I can’t think of many things more fun to do on a Tuesday night than go out for chicken wings. Then again, I haven’t been able to think about much of anything other than chicken wings. This trip marks an even dozen occasions over the past 17 nights I’ve indulged myself with chicken wings. For those new to this blog and series, I’m a Buffalo guy who spent most my life in Western New York before moving to Florida roughly two years ago. The wings in Florida are pretty much shit so when I get back in the 716 I hit as many spots for wings as possible.
Because I took wings for granted and rarely ate them when I actually lived here, and also because I’m a nerd who likes to have power rankings for literally everything, I thought doing this would be fun.
My weight, wardrobe and bank account disagree, but whatever.
Tuesday night’s excursion took me to West Seneca and the Ebenezer Ale House on Seneca Street. Accompanying me were my buddies Larry and Casey along with my cousin, Katie. Two of the three shouldn’t really count though, as Larry eats his wings plain because he’s on some diet shit and Katie got some sort of sandwich or something—I don’t know— I stopped paying attention to her when she didn’t order wings.
Alright, here we go….
The Good: You best bring an appetite with you because these wings are freegin formidable. Put it this way, while I can possibly attribute some to wing fatigue, this is the first time in a dozen stops on this “tour” I didn’t finished my entire order. That certainly wasn’t because they weren’t enjoyable because I flat-out liked these. I went with Cajun-Medium despite my wife’s best bitching back home that Cajun isn’t “real Buffalo wings” and these 10 pieces of sexiness didn’t disappoint nor lack for a kick. My buddies, unaccustomed to seeing the bodily toll my face and dome go through when consuming spicy wings were having a grand time watching me (literally) sweat this session out. I made it through eight and a half wings before finally tapping out, but not before concluding these were going to make my Top 10. Wings aside, I also like Ebenezer Ale House in regards to the vibe, including the patio (with fire pit) in the back. The prices, at least for wings were very reasonable—I believe around $10.50 for a single. I can’t confirm that and also don’t really give a shit because “Sugar” Larry paid for me. Our waitress was good, there seemed to be a good mixture of people on a pretty packed Tuesday there mingling it up, and I love that there’s Rusty Nickel Brewing Company directly behind it if you want to stay on the premises and try unique beers after.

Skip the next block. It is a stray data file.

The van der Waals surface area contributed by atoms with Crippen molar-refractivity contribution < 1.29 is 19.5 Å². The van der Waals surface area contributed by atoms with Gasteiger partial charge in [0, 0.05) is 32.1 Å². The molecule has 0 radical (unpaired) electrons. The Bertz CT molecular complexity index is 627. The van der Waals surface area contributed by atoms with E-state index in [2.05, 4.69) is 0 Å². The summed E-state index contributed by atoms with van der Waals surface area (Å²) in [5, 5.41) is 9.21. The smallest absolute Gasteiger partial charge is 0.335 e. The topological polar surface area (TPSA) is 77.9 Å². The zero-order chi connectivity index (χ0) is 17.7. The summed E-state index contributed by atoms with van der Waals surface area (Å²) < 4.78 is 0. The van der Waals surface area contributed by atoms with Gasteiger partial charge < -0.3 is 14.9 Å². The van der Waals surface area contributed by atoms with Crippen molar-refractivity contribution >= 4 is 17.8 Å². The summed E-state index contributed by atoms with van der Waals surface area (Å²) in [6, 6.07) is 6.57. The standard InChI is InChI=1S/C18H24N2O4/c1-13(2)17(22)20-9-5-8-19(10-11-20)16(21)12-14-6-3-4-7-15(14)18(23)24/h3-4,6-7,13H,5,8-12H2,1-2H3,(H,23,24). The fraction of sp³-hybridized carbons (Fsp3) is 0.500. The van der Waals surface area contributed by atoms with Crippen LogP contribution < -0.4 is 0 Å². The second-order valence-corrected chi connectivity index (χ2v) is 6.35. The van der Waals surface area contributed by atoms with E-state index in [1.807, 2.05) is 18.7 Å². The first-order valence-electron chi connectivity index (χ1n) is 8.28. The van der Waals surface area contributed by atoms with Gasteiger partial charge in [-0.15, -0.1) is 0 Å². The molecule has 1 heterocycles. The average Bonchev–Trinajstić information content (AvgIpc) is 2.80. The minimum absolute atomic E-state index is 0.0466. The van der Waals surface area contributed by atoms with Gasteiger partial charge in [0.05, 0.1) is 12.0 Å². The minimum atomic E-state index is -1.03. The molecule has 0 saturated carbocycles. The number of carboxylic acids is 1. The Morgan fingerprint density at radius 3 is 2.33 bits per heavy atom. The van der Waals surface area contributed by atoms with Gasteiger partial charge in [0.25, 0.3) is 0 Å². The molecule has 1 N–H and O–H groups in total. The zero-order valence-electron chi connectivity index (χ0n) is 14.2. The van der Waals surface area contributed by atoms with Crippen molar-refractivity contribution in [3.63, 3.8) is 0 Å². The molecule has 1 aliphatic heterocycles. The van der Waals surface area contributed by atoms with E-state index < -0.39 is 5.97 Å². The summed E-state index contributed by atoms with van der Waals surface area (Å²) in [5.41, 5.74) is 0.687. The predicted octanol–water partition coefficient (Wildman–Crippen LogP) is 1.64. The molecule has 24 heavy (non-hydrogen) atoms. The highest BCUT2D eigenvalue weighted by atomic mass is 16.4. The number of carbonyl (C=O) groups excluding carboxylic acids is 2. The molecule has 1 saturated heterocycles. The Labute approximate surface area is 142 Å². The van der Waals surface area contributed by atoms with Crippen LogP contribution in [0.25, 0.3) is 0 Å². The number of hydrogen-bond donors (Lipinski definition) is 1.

The Bad: I don’t really have anything negative to say, as there’s nothing definitively bad about this place. I’m nitpicking a bit here but it took getting really lucky to get a back patio table for our party. Considering how busy this place is each time I’ve been there, it’d be cool if the back patio was bigger. Between Ebenezer in front and Rusty Nickel in the back, parking can also be a bitch. There’s not as many spots as it seems. That’s all I got though.
QB Comparison: I’d be remiss if not giving the credit where it’s due here, as Larry came up with this one after I laid out my thoughts on the wings. Ebenezer Ale House is the Matt Ryan of chicken wings. When you run off today’s best quarterbacks Ryan’s rarely mention even though he deserves to be in the discussion. He’s not quite Brady, Rodgers or Brees but the dude’s right there, man. Don’t sleep on Matty Ice.
The Verdict: Easy yes on the recommendation here. Ebenezer Ale House is an upper tier joint for wings and the ambiance fits whether you’re eating alone at the bar (*cough* loser *cough*), hanging with a few buddies or out on date night. They’re good enough to be in my Top 10, entering the fray at seven, edging out the Big Tree Inn and Mammosers.
**UPDATE** I’ve had these a second time since this first review and they verged on being terrible. That will bump these down the power rankings, how much remains to be seen but now I feel I need to eventually hit it a third time to figure out which trip was the anomaly.